Where: The Owl and Cat Theatre
When: 30 August - 2 September
Written and Directed by: Thomas Ian Doyle
Performed by: Brayden Lewtas, Fiona Scarlett, and Bee Townsend
PHOTO COURTESY OF THE OWL AND CAT THEATRE
Thomas Ian Doyle is not only the writer of the brand new play Longevity, but he is also the Artistic Director of the Owl and Cat Theatre. Some may assume this gives his work privileged access, but the continued quality and originality of Doyle's writing speaks for itself in taking pride of place in this venue which only produces world premiers. His new play, currently being performed, is another outstanding example of his ability to focus in on the integral interactions of human beings with a laser beam of honesty and curiousity, with lots of intriguing twists and turns.
I haven't seen a lot of Doyle's work, but what he has a reputation for taking risks, breaking moulds, and having the audience step out of the box. His 2014 show Plastic Tree was performed over 12 days, and last year the show Bordello was a masterful success, putting the audience in the role of voyeur as they journeyed around the venue at will, discovering the fraught world of love, sex, and commerce.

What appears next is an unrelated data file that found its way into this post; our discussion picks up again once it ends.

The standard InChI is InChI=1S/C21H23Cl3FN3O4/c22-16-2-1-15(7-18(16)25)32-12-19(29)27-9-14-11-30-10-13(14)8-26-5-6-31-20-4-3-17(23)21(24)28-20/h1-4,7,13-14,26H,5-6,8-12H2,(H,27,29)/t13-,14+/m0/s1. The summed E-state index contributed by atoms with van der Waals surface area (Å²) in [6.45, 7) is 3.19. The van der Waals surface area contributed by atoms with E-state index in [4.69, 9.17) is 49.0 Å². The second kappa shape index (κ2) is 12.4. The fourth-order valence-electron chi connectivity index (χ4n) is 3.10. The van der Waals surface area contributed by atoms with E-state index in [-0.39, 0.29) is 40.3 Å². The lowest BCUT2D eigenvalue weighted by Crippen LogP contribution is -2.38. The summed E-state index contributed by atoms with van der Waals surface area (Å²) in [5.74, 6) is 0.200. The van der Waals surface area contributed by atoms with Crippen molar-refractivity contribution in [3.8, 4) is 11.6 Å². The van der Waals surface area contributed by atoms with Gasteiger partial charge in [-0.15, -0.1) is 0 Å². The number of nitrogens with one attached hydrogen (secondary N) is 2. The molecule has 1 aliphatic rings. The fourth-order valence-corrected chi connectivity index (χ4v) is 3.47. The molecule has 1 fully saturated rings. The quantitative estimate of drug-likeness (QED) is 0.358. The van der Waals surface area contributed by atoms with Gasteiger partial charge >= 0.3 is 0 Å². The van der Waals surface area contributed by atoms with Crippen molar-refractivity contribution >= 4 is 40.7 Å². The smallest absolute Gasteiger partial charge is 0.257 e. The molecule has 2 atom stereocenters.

Longevity is surprisingly conventional in its structure and presentation, but it packs a wallop you won't see coming. It is, essentially, a play about love - chasing love, falling in love, and living in love. This may sound banal, but there is nothing banal in what Doyle has created. Three people tied up in tangles, all talking about being honest with each other, and none of them managing to do so.
The most insightful moment in the play is when Juliet (Scarlett) tells Jess (Lewtas) 'Love isn't a photo in your pocket'. What she is talking about is love being a changing, morphing experience. It can't be held in one place, or one shape, or one moment, that sexuality and relationships are fluid and morphous. If only she would listen to her own words...
The actors are wonderful, which is demonstrated by Doyle's sparse staging. There is no set and only minimal props. There are no chairs for them to sit on, or tables for them to place things on or lean against. It is just the actors standing with each other, reacting to each other, and telling this story about fascinating relationships.
This leanness of direction is the perfect compliment to Doyle's leanness of writing. There is no excess fat in this script. It is fragmentary and yet full at the same time. The only bit of augmentation is an ongoing video tape of a foetus evolving from mitosis through the development of the head, the heart, and the limbs. This biological process mirrors the development of the relationships of the story and is a simple, yet most effective compliment to what is happening in the world on the stage.
Doyle is truly a masterful and inventive theatre maker who knows his craft and is developing a unique and impressive portfolio. Cancel everything you have on tonight and go and see Longevity before it closes.